Apple and Google offer a first glimpse of their COVID-19 contact tracing solution

Earlier this year, we reported that Apple and Google – two of the leading technology companies on the globe and the makers of the world’s most popular smartphone operating systems – had teamed up to create a new contact tracing system that would alert smartphone users if they had come into contact with another person who’d been tested positive for COVID-19. Now, both firms have revealed a first glimpse into the forthcoming release of the feature.

To recap, the system, which will work across Android and iOS, is built on Bluetooth Low Energy; a variant of the commonplace Bluetooth standard which instead of continously seeking compatible devices or maintaining a connection, instead intermittently searches and maintains connections to other hardware. The feature is most commonly used to pair accessory devices; in use, one might leverage Bluetooth Low Energy to find a companion device (such as wireless headphones, a smart watch, or another peripheral) on first setup.

However, Bluetooth Low Energy can also be used to ‘sweep’ for other devices and exchange rudimentary device information without initiating a full transfer of, say, a file, or the same connection one would use to stream music. On this basis, Apple and Google have issued plans for devices to exchange encrypted and anonymised keys with each other – smartphones would be able to exchange the status of whether their owner had either been infected, or exposed to someone who themselves had been infected with COVID-19.

While the system will be available for all users without restriction, it will be up to users to disclose whether they have tested positive for the virus.

In day-to-day use, users would be able to recieve alerts that they may have been infected with COVID-19 and should therefore self-isolate, quarantine, or get tested by a medical professional. The system will be available as an open-source API, which will allow third-party apps to collect anonymised data for use by governments and health care practitioners.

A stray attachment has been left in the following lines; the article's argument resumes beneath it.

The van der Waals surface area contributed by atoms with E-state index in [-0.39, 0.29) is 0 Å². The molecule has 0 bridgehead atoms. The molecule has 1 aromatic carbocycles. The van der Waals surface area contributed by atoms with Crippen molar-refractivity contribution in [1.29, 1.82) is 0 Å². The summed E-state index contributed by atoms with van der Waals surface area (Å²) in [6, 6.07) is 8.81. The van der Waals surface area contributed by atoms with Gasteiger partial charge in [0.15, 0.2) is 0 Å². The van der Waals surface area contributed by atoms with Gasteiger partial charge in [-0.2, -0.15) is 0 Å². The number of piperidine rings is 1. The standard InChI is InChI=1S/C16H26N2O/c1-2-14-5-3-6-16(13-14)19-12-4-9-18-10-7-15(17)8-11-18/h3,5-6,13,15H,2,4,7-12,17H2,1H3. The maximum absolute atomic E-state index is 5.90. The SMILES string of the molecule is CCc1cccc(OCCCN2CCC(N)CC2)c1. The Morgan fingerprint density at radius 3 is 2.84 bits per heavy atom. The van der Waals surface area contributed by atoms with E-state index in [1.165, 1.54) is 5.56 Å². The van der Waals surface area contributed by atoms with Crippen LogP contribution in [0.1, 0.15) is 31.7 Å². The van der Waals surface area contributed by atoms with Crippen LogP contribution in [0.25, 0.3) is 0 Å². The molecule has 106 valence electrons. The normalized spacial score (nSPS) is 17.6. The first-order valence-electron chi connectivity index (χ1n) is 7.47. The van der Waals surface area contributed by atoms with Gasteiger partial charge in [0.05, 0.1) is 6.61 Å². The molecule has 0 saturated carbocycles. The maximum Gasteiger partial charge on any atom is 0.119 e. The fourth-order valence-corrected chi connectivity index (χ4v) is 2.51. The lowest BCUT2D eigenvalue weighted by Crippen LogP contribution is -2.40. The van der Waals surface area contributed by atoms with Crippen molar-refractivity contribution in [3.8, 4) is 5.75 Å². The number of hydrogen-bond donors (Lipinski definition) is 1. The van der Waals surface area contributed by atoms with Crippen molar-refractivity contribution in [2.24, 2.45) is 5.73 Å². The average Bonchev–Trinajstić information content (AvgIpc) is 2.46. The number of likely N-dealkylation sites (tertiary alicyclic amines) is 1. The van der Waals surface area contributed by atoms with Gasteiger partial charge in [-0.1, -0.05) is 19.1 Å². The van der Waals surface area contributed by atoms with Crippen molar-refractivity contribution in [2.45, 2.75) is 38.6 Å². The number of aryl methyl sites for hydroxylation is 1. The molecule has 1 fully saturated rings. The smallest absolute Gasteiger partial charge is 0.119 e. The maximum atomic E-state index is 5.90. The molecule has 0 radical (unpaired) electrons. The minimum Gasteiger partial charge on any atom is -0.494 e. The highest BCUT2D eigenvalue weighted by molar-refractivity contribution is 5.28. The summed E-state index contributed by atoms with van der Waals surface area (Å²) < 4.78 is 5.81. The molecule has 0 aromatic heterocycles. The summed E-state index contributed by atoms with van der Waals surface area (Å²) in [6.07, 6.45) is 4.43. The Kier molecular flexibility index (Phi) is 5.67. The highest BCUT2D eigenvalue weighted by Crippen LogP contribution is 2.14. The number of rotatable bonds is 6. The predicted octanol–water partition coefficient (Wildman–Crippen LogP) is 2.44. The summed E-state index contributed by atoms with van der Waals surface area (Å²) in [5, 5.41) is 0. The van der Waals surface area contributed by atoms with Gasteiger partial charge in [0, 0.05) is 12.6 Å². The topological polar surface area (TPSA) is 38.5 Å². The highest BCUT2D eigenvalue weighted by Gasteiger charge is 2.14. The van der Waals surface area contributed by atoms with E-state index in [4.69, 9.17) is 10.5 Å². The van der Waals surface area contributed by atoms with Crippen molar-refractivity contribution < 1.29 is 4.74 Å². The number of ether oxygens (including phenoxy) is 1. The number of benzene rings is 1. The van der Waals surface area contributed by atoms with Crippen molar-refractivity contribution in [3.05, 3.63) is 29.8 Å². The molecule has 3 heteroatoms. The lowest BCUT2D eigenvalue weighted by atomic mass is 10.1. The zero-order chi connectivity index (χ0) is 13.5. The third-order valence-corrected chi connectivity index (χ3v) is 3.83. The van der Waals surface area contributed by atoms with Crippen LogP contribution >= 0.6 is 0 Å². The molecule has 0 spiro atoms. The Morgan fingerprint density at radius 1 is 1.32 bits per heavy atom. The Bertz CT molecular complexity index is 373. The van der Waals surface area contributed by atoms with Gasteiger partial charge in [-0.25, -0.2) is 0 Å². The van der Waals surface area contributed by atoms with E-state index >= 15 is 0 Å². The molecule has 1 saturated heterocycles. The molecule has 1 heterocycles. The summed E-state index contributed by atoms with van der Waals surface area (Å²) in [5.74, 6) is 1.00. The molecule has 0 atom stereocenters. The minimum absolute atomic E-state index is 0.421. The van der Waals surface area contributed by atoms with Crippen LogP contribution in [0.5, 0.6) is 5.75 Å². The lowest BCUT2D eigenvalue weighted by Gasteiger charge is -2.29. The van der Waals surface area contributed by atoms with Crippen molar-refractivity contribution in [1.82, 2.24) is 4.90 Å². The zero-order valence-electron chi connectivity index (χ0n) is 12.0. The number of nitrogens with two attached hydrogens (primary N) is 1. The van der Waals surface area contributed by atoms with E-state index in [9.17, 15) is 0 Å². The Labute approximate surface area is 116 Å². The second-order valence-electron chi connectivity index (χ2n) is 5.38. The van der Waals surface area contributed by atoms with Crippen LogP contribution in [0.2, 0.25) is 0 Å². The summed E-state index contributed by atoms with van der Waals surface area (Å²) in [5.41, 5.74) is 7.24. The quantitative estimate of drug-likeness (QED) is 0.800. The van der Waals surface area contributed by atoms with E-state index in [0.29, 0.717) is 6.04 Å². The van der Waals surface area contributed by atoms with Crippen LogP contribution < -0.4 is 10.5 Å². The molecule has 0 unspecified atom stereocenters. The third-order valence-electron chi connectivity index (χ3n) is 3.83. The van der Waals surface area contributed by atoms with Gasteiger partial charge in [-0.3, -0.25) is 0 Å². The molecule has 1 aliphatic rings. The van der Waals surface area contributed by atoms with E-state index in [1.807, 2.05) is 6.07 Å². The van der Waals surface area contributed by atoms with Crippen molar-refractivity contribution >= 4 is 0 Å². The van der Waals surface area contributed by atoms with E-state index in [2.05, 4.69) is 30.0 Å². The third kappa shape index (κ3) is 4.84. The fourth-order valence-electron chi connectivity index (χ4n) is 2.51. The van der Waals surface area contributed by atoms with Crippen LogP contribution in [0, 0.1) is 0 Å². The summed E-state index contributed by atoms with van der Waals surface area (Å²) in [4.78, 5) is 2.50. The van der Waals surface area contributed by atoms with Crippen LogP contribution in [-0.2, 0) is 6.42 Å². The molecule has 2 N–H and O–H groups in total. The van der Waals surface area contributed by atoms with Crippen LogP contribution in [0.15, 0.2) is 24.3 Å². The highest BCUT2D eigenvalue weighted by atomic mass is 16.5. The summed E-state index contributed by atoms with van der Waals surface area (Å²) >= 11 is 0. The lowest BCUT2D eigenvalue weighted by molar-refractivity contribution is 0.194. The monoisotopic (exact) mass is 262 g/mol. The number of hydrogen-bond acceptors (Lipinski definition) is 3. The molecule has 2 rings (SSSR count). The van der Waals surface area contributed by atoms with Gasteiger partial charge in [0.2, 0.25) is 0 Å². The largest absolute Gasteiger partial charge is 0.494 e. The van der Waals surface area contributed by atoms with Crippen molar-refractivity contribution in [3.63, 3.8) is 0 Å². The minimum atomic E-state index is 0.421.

Following privacy concerns, both firms have committed to six guiding principles:

  • The system will be discontinued once the public health care crisis has passed,
  • The system, and apps connected through an API, can only be used for COVID-19 response effort,
  • The system will be restricted from using Location Services,
  • The system will require opt-in consent before  sharing a positive diagnosis,
  • No forms of targeted advertising will be allowed through apps connected to an API,
  • And any existing apps using targeted advertising or location services will need to turn off those systems before they access the API.

Interestingly, both Apple and Google will limit API access to the system to just one app per country in a bid to prevent manipulation, competition, and fragmentation – where there are multiple and conflicting reports.

What are your thoughts? Would you actively use the service and disclose your status if you tested positive fo COVID-19? Be sure to let us know your opinion in the comments below.